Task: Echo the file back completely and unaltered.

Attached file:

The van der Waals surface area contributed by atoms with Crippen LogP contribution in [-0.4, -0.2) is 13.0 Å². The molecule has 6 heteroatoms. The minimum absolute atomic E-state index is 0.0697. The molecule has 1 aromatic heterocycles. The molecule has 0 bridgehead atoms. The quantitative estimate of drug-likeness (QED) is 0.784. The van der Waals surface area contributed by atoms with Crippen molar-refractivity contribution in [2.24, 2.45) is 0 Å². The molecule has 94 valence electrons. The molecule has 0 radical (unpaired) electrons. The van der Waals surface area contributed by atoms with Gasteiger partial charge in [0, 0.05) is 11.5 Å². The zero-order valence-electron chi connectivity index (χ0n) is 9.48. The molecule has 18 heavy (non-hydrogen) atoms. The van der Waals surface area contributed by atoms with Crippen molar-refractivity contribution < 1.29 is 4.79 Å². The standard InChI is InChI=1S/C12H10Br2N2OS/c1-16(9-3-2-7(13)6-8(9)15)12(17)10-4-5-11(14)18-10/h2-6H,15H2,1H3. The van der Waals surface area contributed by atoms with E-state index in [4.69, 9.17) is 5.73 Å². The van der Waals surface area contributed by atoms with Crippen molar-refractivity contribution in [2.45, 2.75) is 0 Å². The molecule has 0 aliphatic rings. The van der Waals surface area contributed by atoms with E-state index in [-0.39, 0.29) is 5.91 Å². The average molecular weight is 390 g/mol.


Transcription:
The van der Waals surface area contributed by atoms with Crippen LogP contribution in [-0.4, -0.2) is 13.0 Å². The molecule has 6 heteroatoms. The minimum absolute atomic E-state index is 0.0697. The molecule has 1 aromatic heterocycles. The molecule has 0 bridgehead atoms. The quantitative estimate of drug-likeness (QED) is 0.784. The van der Waals surface area contributed by atoms with Crippen molar-refractivity contribution in [2.24, 2.45) is 0 Å². The molecule has 94 valence electrons. The molecule has 0 radical (unpaired) electrons. The van der Waals surface area contributed by atoms with Gasteiger partial charge in [0, 0.05) is 11.5 Å². The zero-order valence-electron chi connectivity index (χ0n) is 9.48. The molecule has 18 heavy (non-hydrogen) atoms. The van der Waals surface area contributed by atoms with Crippen molar-refractivity contribution < 1.29 is 4.79 Å². The standard InChI is InChI=1S/C12H10Br2N2OS/c1-16(9-3-2-7(13)6-8(9)15)12(17)10-4-5-11(14)18-10/h2-6H,15H2,1H3. The van der Waals surface area contributed by atoms with E-state index in [4.69, 9.17) is 5.73 Å². The van der Waals surface area contributed by atoms with Crippen molar-refractivity contribution in [2.45, 2.75) is 0 Å². The molecule has 0 aliphatic rings. The van der Waals surface area contributed by atoms with E-state index in [-0.39, 0.29) is 5.91 Å². The average molecular weight is 390 g/mol.